So the next day, when we braved the rain and floods to get to the village, we brought 1,000 kilos of rice with us to distribute to every single family in the village. They were shocked we were there. Amazed that we made the effort. And clearly thankful for the little bit of food we could offer them.
But the rain continued over night. And we were told the next morning that it would be impossible to reach the village. And that Chennai Airport (which we were meant to leave from the next day) was closed. So, on December 3rd, the other chaperones and I made the decision to load 26 high schoolers onto four mini-busses and travel across the Indian countryside for ten hours to the city of Bangalore where we would be able to catch flights to Mangalore and then on to the UAE.
Thank goodness the school's amazing travel agent was able to pull a bunch of strings and get us flights out when he did. Our other option would have been to stay put in Pondicherry at our hotel and wait for the Chennai airport to open. I am SO glad we chose to get out when we did. Had we have stayed, we most likely wouldn't have been able to leave until December 9th or 10th. And that would have been dependent on the road from Pondicherry to Chennai re-opening.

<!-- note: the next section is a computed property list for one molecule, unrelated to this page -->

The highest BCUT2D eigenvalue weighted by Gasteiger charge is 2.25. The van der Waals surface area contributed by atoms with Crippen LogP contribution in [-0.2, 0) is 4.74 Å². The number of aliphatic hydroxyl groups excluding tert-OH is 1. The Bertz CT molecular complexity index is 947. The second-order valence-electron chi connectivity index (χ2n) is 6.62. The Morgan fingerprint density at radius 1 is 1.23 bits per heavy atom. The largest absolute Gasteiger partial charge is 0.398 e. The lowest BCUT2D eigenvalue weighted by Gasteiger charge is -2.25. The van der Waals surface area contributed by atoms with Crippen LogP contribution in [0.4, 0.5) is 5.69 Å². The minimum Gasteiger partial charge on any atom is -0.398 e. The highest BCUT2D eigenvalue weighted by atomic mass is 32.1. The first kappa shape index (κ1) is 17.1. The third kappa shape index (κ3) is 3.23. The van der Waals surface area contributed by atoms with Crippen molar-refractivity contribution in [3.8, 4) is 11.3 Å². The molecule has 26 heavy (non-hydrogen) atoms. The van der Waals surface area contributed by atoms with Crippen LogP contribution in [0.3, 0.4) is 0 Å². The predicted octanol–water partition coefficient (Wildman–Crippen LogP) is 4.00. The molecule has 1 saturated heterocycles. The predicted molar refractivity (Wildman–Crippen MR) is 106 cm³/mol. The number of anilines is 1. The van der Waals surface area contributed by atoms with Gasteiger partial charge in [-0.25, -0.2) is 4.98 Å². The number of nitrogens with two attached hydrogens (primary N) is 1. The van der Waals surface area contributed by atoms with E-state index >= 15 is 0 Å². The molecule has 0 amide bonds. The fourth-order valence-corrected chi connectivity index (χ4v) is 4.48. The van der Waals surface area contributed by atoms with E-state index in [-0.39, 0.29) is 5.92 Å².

We made it home safely on the day intended albeit a little bit later (and half our group had to go to Dubai instead of Abu Dhabi). It was quite the adventure, but the students were incredible and all the chaperones kept their cool! It was a great trip, though I might take a year off before chaperoning another service trip!
We did have one day to work before the rain really got started. We mostly sifted sand and hauled dirt around, but there were a lot of smiles that day! We toured the local school and met the children of the village.Our students played games with the little kids and we had a great time getting to know the people we were helping.
And before the work started, we had a day to explore Pondicherry. We went to a place called Auroville which was probably the original hippy commune and is considered the point of origin for the spread of yoga and meditation to the Western world. The site was beautiful, and I loved seeing the 900 year old tree at the center of the commune.